Abdi Aden, a former farmer who lived in Sakow town before the drought forced him to flee, said he lost an 8-year-old son after eight days of trekking.
“He tried to cry before he died, but he could not. He was so weak. He died peacefully from hunger,” he said. “I buried him by myself in a shallow ditch so hyenas could not eat him.”
On her way to Dadaab, Abdullahi said she walked with friends for three days before she and her children lagged behind. She saw around 20 children dead or unconscious abandoned on the roadside.
“I saw two elderly people on the road,” she said. “They cried out, ‘Ma’am, give us a helping hand.’ They wanted to sweet-talk me, but I said to them ‘I can’t help’ and moved on.
“You will feel kind only when you have something,” she said. “I wanted to give the little water I had to my children.”
Trying to escape starvation and East Africa’s unforgiving drought, hundreds of Somali children have been left for dead on the long, dusty journey to the world’s largest refugee camp.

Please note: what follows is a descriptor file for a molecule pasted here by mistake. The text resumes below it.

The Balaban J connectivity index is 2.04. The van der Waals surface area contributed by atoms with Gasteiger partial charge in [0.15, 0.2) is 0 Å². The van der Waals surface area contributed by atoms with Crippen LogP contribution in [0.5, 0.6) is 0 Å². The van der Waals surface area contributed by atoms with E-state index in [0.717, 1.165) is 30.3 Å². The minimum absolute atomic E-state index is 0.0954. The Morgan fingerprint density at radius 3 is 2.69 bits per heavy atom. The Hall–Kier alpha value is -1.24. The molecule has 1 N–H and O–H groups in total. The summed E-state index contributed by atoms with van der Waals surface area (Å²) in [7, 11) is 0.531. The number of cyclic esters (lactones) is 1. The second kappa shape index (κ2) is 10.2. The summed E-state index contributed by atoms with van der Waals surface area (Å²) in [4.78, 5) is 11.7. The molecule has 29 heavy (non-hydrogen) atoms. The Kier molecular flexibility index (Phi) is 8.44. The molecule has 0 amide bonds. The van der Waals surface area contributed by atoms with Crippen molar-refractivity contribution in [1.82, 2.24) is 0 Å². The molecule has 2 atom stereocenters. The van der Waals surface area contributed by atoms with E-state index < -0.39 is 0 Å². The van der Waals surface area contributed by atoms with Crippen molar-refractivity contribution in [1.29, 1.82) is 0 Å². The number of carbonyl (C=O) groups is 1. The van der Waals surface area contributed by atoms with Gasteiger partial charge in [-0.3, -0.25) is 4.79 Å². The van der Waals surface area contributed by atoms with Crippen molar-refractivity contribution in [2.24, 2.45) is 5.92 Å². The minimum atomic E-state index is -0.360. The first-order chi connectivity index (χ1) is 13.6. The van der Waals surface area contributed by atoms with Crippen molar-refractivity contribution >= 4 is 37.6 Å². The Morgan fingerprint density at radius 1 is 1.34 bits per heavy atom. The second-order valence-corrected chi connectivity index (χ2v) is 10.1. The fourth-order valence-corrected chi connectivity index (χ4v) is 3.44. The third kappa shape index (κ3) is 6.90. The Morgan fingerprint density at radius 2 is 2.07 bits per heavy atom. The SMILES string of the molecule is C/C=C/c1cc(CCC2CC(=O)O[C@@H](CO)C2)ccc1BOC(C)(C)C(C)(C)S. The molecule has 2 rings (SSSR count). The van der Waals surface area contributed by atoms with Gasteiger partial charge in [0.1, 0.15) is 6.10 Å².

UNICEF on Thursday called the drought and refugee crisis “the most severe humanitarian emergency in the world.” The international Red Cross signaled “great alarm” this week at the nutritional state of Somali children.
The U.N. expects at least 10 million people will need food aid, and a U.S. aid official said he believes the situation in Ethiopia is even worse than the government acknowledges.
The Ethiopian government said that 4.5 million people need food aid there, 40 percent more than last year. Jason Frasier, mission director of USAID in Ethiopia, the U.S. government aid arm, suggested that Ethiopia might even be undercounting those who need help.
Aid agencies have appealed for more than $100 million in emergency funding while warning of dire consequences if help does not arrive.
You can donate to the Red Cross here.
Some perspective on the present (and likely future) global politics of food, and a picture: